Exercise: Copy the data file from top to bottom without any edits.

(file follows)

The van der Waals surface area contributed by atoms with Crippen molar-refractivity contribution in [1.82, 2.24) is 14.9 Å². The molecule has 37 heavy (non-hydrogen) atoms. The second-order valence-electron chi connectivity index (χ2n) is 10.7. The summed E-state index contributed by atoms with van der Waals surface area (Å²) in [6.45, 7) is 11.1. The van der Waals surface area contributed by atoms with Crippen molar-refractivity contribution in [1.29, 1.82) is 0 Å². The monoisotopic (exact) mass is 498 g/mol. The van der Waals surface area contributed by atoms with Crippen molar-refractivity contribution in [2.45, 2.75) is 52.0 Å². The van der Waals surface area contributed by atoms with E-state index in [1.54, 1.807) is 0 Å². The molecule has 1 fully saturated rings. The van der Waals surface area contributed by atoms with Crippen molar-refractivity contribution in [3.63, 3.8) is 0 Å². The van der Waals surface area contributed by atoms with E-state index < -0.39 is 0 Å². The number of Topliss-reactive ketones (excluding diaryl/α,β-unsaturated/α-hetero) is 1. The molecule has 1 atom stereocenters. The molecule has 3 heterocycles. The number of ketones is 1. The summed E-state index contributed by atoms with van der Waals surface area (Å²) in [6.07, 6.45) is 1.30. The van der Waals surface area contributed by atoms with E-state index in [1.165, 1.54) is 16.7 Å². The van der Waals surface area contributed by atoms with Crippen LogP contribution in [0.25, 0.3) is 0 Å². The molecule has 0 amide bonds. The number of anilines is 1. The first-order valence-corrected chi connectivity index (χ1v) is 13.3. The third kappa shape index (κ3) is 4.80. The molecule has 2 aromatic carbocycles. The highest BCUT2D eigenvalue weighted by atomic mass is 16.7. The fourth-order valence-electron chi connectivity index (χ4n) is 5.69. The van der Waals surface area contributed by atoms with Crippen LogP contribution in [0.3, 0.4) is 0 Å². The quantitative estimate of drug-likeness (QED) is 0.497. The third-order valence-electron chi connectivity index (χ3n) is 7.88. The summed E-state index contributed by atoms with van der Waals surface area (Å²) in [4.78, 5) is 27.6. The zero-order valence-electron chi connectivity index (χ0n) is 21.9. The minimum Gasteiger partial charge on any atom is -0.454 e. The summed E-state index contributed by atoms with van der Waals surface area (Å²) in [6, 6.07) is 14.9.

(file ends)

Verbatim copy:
The van der Waals surface area contributed by atoms with Crippen molar-refractivity contribution in [1.82, 2.24) is 14.9 Å². The molecule has 37 heavy (non-hydrogen) atoms. The second-order valence-electron chi connectivity index (χ2n) is 10.7. The summed E-state index contributed by atoms with van der Waals surface area (Å²) in [6.45, 7) is 11.1. The van der Waals surface area contributed by atoms with Crippen molar-refractivity contribution in [1.29, 1.82) is 0 Å². The monoisotopic (exact) mass is 498 g/mol. The van der Waals surface area contributed by atoms with Crippen molar-refractivity contribution in [2.45, 2.75) is 52.0 Å². The van der Waals surface area contributed by atoms with E-state index in [1.54, 1.807) is 0 Å². The molecule has 1 fully saturated rings. The van der Waals surface area contributed by atoms with Crippen molar-refractivity contribution in [3.63, 3.8) is 0 Å². The van der Waals surface area contributed by atoms with E-state index < -0.39 is 0 Å². The number of Topliss-reactive ketones (excluding diaryl/α,β-unsaturated/α-hetero) is 1. The molecule has 1 atom stereocenters. The molecule has 3 heterocycles. The number of ketones is 1. The summed E-state index contributed by atoms with van der Waals surface area (Å²) in [6.07, 6.45) is 1.30. The van der Waals surface area contributed by atoms with E-state index in [1.165, 1.54) is 16.7 Å². The van der Waals surface area contributed by atoms with Crippen LogP contribution in [0.25, 0.3) is 0 Å². The molecule has 0 amide bonds. The number of anilines is 1. The first-order valence-corrected chi connectivity index (χ1v) is 13.3. The third kappa shape index (κ3) is 4.80. The molecule has 2 aromatic carbocycles. The highest BCUT2D eigenvalue weighted by atomic mass is 16.7. The fourth-order valence-electron chi connectivity index (χ4n) is 5.69. The van der Waals surface area contributed by atoms with Crippen LogP contribution in [0.3, 0.4) is 0 Å². The quantitative estimate of drug-likeness (QED) is 0.497. The third-order valence-electron chi connectivity index (χ3n) is 7.88. The summed E-state index contributed by atoms with van der Waals surface area (Å²) in [4.78, 5) is 27.6. The zero-order valence-electron chi connectivity index (χ0n) is 21.9. The minimum Gasteiger partial charge on any atom is -0.454 e. The summed E-state index contributed by atoms with van der Waals surface area (Å²) in [6, 6.07) is 14.9.